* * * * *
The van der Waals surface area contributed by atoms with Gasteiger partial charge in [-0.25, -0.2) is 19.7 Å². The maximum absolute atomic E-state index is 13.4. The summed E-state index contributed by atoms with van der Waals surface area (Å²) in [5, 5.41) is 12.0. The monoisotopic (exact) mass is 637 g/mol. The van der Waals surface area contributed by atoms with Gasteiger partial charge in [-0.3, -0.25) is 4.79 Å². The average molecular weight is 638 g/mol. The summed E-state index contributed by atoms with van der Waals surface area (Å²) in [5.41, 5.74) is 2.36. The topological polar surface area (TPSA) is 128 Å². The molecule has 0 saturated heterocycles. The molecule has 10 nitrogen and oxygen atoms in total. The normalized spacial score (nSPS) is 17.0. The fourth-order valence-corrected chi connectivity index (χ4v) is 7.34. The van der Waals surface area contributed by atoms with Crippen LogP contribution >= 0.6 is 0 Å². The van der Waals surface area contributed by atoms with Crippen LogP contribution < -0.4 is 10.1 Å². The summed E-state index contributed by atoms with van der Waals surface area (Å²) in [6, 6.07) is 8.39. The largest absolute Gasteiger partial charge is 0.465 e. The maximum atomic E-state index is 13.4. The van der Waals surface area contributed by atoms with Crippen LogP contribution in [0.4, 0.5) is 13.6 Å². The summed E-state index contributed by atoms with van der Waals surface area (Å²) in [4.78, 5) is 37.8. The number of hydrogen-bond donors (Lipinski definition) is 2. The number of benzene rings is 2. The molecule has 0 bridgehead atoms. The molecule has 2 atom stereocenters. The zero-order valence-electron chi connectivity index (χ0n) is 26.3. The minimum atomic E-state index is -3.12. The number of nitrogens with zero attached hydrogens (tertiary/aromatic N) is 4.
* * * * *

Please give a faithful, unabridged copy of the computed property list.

The van der Waals surface area contributed by atoms with Gasteiger partial charge in [-0.25, -0.2) is 19.7 Å². The maximum absolute atomic E-state index is 13.4. The summed E-state index contributed by atoms with van der Waals surface area (Å²) in [5, 5.41) is 12.0. The monoisotopic (exact) mass is 637 g/mol. The van der Waals surface area contributed by atoms with Gasteiger partial charge in [-0.3, -0.25) is 4.79 Å². The average molecular weight is 638 g/mol. The summed E-state index contributed by atoms with van der Waals surface area (Å²) in [5.41, 5.74) is 2.36. The topological polar surface area (TPSA) is 128 Å². The molecule has 0 saturated heterocycles. The molecule has 10 nitrogen and oxygen atoms in total. The normalized spacial score (nSPS) is 17.0. The fourth-order valence-corrected chi connectivity index (χ4v) is 7.34. The van der Waals surface area contributed by atoms with Crippen LogP contribution >= 0.6 is 0 Å². The van der Waals surface area contributed by atoms with Crippen LogP contribution < -0.4 is 10.1 Å². The summed E-state index contributed by atoms with van der Waals surface area (Å²) in [6, 6.07) is 8.39. The largest absolute Gasteiger partial charge is 0.465 e. The maximum atomic E-state index is 13.4. The van der Waals surface area contributed by atoms with Crippen LogP contribution in [0.4, 0.5) is 13.6 Å². The summed E-state index contributed by atoms with van der Waals surface area (Å²) in [4.78, 5) is 37.8. The number of hydrogen-bond donors (Lipinski definition) is 2. The number of benzene rings is 2. The molecule has 0 bridgehead atoms. The molecule has 2 atom stereocenters. The zero-order valence-electron chi connectivity index (χ0n) is 26.3. The minimum atomic E-state index is -3.12. The number of nitrogens with zero attached hydrogens (tertiary/aromatic N) is 4.